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Demystifying Sleep Apnea, Part 2

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Continuing to demystify Sleep Apnea, let us take a look at what the different types of prevalent Apneas are. Clinical diagnoses have found 3 basic types, namely Central Sleep Apnea, Obstructive Sleep Apnea and Mixed Sleep Apnea.

Central Sleep Apnea is caused when the brain misfires on it’s cues and fails to trigger the respiratory control centres in time. In such cases the neurological feedback mechanism fails to maintain the respiratory rate despite the increase in the amount of carbon dioxide in the blood. This means that with the respiratory centre failing to signal ‘inhale’ the person may miss some cycles of breathing, which is potentially dangerous as it can trigger seizures, angina, arrhythmias etc. Usually the respiration is re-established on its own with frequent exhalation to flush out the CO2 build-up and inhalation to replace gas impurities with oxygen.

In the more common case of Obstructive Sleep Apnea (OAP), there are one or more obstructions in the upper airway. The obstruction could occur due to excess fat/tissue build-up in the wind pipe or due to large tonsil structure or even a misaligned lower jaw, structure of your head and neck, a blocked nasal airway or a large tongue. This too results in drop in blood O2 levels and dangerous increase in CO2 levels. The resumption of breathing is almost always with gasping or chortling/coughing etc.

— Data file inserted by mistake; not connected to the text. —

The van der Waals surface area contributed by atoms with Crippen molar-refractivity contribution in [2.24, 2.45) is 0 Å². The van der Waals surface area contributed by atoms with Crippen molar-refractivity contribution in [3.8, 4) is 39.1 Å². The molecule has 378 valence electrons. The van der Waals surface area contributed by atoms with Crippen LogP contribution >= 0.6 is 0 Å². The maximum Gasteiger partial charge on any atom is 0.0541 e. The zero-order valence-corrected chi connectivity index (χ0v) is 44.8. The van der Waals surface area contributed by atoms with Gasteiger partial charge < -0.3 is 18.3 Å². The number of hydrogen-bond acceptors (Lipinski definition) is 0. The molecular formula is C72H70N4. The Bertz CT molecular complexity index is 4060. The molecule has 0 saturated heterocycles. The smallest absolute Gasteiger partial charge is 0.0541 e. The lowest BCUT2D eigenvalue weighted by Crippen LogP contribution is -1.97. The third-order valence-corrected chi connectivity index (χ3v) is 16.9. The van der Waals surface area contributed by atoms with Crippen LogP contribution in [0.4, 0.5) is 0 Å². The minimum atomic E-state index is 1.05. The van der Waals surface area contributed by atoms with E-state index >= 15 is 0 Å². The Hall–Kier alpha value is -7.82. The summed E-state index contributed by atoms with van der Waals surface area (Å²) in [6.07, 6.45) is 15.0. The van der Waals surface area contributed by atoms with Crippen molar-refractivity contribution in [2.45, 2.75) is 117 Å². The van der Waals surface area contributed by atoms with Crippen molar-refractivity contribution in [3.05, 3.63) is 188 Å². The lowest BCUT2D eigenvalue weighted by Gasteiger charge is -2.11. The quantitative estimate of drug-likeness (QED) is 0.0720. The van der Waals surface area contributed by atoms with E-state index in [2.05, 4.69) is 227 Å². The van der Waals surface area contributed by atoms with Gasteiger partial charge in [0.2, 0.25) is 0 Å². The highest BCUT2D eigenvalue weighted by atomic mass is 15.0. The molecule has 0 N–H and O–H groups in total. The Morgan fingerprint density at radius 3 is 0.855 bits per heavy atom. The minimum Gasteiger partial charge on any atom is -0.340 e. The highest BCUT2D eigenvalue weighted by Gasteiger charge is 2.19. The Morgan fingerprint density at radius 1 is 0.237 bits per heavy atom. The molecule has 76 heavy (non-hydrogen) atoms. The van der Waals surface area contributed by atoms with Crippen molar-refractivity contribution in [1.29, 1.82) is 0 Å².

Mixed or Complex Sleep Apnea is a combination of the above 2 types of apneas. It usually happens that a chronic and acute case of Obstructive Sleep Apnea festers into a Central Sleep Apnea condition. This is an even more dangerous situation.
So, what are the options available to one suffering from this breathing disorder? Fortunately, there are many lines of treatment depending on the type and cause of your Apnea. Your doctor will run a conclusive test on you with the help of a computerised device called the polysomnograph, which will read your brain signals, eye movement, respiration rate, oxygen levels, muscle tension etc through an overnight sleep test at the hospital or home assisted by a sleep technologist. The results of this test will determine the course of treatment you will follow. Let us take a brief look at each of options:
1. CPAP- The Continuous Positive Air Pressure is a customized device generally recommended for moderate to severe cases of OAP. It is a strap-on mask-like device to be worn at bedtime that provides rhythmic pressurised air with a built-in humidifier to prevent the air passage from collapsing.
2. OAT-The Oral appliance Therapy is a dental device which pushes the lower jaw (mandible) forward, elevates the palette and lowers the tongue to open the airway. It is also used on OAT patients only.
3. Bi-PAP – The Bi-Level PAP is used in severe cases. The device switches between higher (while inhaling) and lower pressures (as prescribed by the doctor for you) during exhalation to make for easier breathing.
4. Mandibular Myotopy –This involves the cutting out of a portion of the bone of the lower jaw to which the muscles of the tongue are brought forward to and re-attached to undo the obstruction caused by the tongue-jaw-chin area. This type of surgery is still being researched and refined.